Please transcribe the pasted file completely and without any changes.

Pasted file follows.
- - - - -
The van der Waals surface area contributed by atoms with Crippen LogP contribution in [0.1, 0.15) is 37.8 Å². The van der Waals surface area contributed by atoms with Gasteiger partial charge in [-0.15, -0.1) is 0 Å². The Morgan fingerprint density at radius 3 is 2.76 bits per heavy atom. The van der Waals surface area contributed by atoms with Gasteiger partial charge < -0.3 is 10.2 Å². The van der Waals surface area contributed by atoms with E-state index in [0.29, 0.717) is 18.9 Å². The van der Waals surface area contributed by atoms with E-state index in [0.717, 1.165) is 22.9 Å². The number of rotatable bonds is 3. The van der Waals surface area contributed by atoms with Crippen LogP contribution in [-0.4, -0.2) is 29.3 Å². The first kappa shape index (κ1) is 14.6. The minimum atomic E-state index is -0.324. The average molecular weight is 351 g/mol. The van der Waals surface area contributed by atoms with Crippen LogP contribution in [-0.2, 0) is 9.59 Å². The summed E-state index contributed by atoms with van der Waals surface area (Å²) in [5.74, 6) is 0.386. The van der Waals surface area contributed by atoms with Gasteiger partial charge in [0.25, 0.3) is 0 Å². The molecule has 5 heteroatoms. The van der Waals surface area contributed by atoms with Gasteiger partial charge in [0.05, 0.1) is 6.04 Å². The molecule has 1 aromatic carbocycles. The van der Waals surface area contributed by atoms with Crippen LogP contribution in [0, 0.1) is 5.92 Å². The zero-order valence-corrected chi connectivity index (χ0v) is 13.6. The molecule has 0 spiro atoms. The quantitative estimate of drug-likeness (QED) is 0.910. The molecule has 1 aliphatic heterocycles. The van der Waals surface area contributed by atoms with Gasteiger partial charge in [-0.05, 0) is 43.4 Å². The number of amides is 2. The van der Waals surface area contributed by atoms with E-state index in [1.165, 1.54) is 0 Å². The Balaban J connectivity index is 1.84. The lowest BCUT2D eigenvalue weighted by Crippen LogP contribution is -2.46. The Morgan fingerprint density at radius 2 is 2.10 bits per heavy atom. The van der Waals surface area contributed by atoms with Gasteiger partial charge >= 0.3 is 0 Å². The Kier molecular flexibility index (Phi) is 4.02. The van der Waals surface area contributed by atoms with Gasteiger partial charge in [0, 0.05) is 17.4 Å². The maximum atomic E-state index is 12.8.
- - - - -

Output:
The van der Waals surface area contributed by atoms with Crippen LogP contribution in [0.1, 0.15) is 37.8 Å². The van der Waals surface area contributed by atoms with Gasteiger partial charge in [-0.15, -0.1) is 0 Å². The Morgan fingerprint density at radius 3 is 2.76 bits per heavy atom. The van der Waals surface area contributed by atoms with Gasteiger partial charge < -0.3 is 10.2 Å². The van der Waals surface area contributed by atoms with E-state index in [0.29, 0.717) is 18.9 Å². The van der Waals surface area contributed by atoms with E-state index in [0.717, 1.165) is 22.9 Å². The number of rotatable bonds is 3. The van der Waals surface area contributed by atoms with Crippen LogP contribution in [-0.4, -0.2) is 29.3 Å². The first kappa shape index (κ1) is 14.6. The minimum atomic E-state index is -0.324. The average molecular weight is 351 g/mol. The van der Waals surface area contributed by atoms with Crippen LogP contribution in [-0.2, 0) is 9.59 Å². The summed E-state index contributed by atoms with van der Waals surface area (Å²) in [5.74, 6) is 0.386. The van der Waals surface area contributed by atoms with Gasteiger partial charge in [0.25, 0.3) is 0 Å². The molecule has 5 heteroatoms. The van der Waals surface area contributed by atoms with Gasteiger partial charge in [0.05, 0.1) is 6.04 Å². The molecule has 1 aromatic carbocycles. The van der Waals surface area contributed by atoms with Crippen LogP contribution in [0, 0.1) is 5.92 Å². The zero-order valence-corrected chi connectivity index (χ0v) is 13.6. The molecule has 0 spiro atoms. The quantitative estimate of drug-likeness (QED) is 0.910. The molecule has 1 aliphatic heterocycles. The van der Waals surface area contributed by atoms with Gasteiger partial charge in [-0.05, 0) is 43.4 Å². The number of amides is 2. The van der Waals surface area contributed by atoms with E-state index in [1.165, 1.54) is 0 Å². The Balaban J connectivity index is 1.84. The lowest BCUT2D eigenvalue weighted by Crippen LogP contribution is -2.46. The Morgan fingerprint density at radius 2 is 2.10 bits per heavy atom. The van der Waals surface area contributed by atoms with Gasteiger partial charge >= 0.3 is 0 Å². The Kier molecular flexibility index (Phi) is 4.02. The van der Waals surface area contributed by atoms with Gasteiger partial charge in [0, 0.05) is 17.4 Å². The maximum atomic E-state index is 12.8.